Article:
PITTSBURGH (NewsRadio 1020 KDKA) - The way we watch and listen has dramatically changed in the decade since the initial release of iTunes. Think of all the changes our culture has seen with the rise of iPods, iPhones, the podcast, and the idea that you could download a digital copy of your music, videos, books, and apps from one easy place. Can you imagine life before that?
And we have seen huge cultural changes in how we get and process media. Take the soap opera industry. What once was a standard on TV since its inception is now going extinct as two major soap operas go dark on TV. "All My Children" and "One Life to Live" will start broadcasting online only, and it's all about the high production costs and low ratings associated with these shows.
"I think online is a pretty good place for these to land," says, Dr. Robert Thompson, Director of the Bleier Center for Television & Popular Culture at Syracuse University. "You can watch them anytime, you can get caught up, and the new versions of these are four days a week for a half hour."
KDKA-AM's Larry and John talked to Dr. Thompson about the 10th anniversary of iTunes and the changes we've seen in that decade. For instance, the amount of music available now is staggering.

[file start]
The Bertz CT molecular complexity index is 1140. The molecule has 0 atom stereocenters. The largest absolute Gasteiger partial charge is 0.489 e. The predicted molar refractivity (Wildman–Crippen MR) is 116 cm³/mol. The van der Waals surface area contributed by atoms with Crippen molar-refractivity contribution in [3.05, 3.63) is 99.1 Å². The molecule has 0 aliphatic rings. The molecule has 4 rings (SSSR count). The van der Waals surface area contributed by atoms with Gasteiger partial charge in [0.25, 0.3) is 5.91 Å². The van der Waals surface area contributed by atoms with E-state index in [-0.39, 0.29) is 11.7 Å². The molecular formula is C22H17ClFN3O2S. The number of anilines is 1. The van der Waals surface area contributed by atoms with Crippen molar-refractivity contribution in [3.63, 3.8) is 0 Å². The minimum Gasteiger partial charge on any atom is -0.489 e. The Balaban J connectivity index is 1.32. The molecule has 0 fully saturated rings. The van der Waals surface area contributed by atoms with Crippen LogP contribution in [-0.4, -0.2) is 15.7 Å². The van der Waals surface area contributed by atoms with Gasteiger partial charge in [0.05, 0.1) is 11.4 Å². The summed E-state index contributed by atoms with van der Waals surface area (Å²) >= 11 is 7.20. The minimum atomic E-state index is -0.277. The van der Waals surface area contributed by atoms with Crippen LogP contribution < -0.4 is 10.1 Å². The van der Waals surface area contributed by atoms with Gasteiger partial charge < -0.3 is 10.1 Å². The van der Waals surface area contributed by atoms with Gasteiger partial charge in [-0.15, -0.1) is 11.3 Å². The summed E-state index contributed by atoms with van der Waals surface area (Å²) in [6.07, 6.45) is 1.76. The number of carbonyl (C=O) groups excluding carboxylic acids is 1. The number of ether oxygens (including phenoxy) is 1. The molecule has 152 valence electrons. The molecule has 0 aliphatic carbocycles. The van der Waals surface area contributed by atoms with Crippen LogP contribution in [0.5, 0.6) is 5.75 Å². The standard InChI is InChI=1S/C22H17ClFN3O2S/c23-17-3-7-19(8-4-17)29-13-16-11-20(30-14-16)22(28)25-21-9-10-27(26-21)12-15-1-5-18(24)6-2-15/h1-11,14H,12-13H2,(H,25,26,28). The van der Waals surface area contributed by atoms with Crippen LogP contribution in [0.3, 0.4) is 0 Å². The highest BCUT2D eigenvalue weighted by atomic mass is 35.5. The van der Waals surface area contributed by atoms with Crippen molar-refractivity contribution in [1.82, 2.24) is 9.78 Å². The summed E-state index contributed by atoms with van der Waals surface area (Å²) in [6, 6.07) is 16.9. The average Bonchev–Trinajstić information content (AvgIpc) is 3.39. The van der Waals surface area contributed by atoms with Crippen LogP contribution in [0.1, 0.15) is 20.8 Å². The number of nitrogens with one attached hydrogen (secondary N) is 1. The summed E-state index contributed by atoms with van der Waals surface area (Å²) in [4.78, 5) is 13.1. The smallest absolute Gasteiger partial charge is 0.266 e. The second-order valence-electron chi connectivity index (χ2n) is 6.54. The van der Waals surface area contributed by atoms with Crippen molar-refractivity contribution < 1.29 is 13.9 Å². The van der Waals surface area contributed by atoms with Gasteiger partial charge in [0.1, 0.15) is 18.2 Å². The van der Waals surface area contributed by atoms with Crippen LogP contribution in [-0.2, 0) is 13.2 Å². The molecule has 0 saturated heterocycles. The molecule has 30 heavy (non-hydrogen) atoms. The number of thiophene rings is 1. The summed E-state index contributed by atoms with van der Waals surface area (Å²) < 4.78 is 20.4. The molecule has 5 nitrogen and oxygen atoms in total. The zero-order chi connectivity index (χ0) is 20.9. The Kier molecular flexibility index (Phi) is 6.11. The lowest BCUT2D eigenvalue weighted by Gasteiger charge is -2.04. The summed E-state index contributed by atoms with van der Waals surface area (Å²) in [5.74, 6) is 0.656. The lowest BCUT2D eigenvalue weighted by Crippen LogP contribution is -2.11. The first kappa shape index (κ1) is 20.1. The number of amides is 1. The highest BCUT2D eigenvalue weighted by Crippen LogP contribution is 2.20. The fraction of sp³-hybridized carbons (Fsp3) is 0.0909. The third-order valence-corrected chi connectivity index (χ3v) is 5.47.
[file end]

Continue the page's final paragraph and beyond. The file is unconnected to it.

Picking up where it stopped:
"It had 200,000 songs when it started," says Dr. Thompson. "Now there is a catalog of over 35 million songs. They've been busy in those 10 years."
Dr. Thompson talked about how the convenience of buying music online has virtually ended the music store industry. It has also changed the way we listen to music.
"It used to be that you'd walk down fraternity row and you'd hear stereos blaring from the windows," says Dr. Thompson. "Listening to music was a collective act, whether you wanted to or not. Now, when I walk down our fraternity row, you can hear birds chirping. People are listening one-on-one through ear buds."
Dr.Thompson also talked about the eight-year anniversary of YouTube.
"I can't believe it is as young as it is," says Dr. Thompson. "YouTube and online video have completely penetrated the way we watch TV and the way we think about video. It's hard to believe that ten years ago, it didn't even exist."
Dr Robert Thompson
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